Elemental Compliance System 1.1 leverages the end point
The days of simply providing a user name and password for network access surely are numbered. Pursuing the new grail of policy-based access control, the ECS (Elemental Compliance System) Version 1.1 is a server-based system that uses small Java agents on Windows, Red Hat Linux, and Sun Solaris hosts to collect system information and to monitor and control all computer access on the network. Based on the details of the access policy, the agent may allow a computer to connect to a group of hosts while denying connections to others.
ECS knows all about each system the agent is installed on. There are literally hundreds of attributes an ECS agent reports back to the server for classification. ECS agents not only run integrity checks on hosts and enforce client-side configuration policies, but also provide a mechanism for managing hosts not running the agent, gathering information about unmanaged hosts and dynamically placing them into an “unknown” group. Managed hosts will then either allow or deny connections from the unknown computers based on the defined “unknown hosts” policy.
I tested this feature recently by deploying the ECS agent on two Windows Server 2003 servers and attempting to connect to both from another PC with valid domain credentials. Because my PC was unknown to ECS and the unknown host policy was to deny all connection attempts, I was completely blocked from my servers.
The ECS server allows you to express policies that govern host configurations and all communications among hosts throughout the network; controlling rogues represents just a small slice of what this innovative product can do. I’ll plumb the depths of ECS’s capabilities in an upcoming review.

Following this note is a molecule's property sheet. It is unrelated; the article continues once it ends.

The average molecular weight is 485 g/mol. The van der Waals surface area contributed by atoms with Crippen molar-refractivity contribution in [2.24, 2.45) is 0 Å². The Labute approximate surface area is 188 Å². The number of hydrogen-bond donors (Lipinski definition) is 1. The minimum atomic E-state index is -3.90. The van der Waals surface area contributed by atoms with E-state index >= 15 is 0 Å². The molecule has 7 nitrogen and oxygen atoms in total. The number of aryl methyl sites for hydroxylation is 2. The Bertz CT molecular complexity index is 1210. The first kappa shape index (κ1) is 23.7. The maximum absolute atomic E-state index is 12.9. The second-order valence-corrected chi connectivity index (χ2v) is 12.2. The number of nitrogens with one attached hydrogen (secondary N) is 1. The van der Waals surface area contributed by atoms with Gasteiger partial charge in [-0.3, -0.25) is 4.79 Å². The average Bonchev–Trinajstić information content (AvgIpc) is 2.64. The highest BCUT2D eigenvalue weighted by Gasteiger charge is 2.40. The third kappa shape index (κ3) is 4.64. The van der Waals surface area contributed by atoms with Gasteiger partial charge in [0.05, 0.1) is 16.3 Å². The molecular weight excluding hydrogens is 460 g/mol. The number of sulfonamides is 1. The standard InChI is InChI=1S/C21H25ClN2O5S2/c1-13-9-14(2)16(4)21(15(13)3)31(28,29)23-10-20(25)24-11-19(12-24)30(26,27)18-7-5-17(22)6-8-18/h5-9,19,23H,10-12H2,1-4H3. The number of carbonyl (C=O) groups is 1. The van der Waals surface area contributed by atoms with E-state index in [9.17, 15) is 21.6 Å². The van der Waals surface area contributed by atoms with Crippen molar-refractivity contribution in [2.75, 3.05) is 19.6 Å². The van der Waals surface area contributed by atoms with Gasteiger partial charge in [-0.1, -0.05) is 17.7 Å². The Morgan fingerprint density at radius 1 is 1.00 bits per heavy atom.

Elemental Compliance System V.1.1
Cost: Starts at approximately $100,000
Availability: May 17, 2005
Microsoft buried a Get Windows 10 ad generator inside this month's Internet Explorer security patch for...
Hot or not? From the Web to the motherboard to the training ground, get the scoop on what's in and...
Microsoft’s 'Fall Update' promised to put the finishing touches on Windows 10 -- it doesn’t
Stop procrastinating and make the switch from SHA-1 to SHA-2. You may already be getting errors -- and...
What is blindingly obvious to many is still something new to many others, reflecting the reality of how...
Cloud migrations often expose a decades-old architectural decision that can require expensive rework ...
Memcached is sometimes more efficient, but Redis is almost always the better choice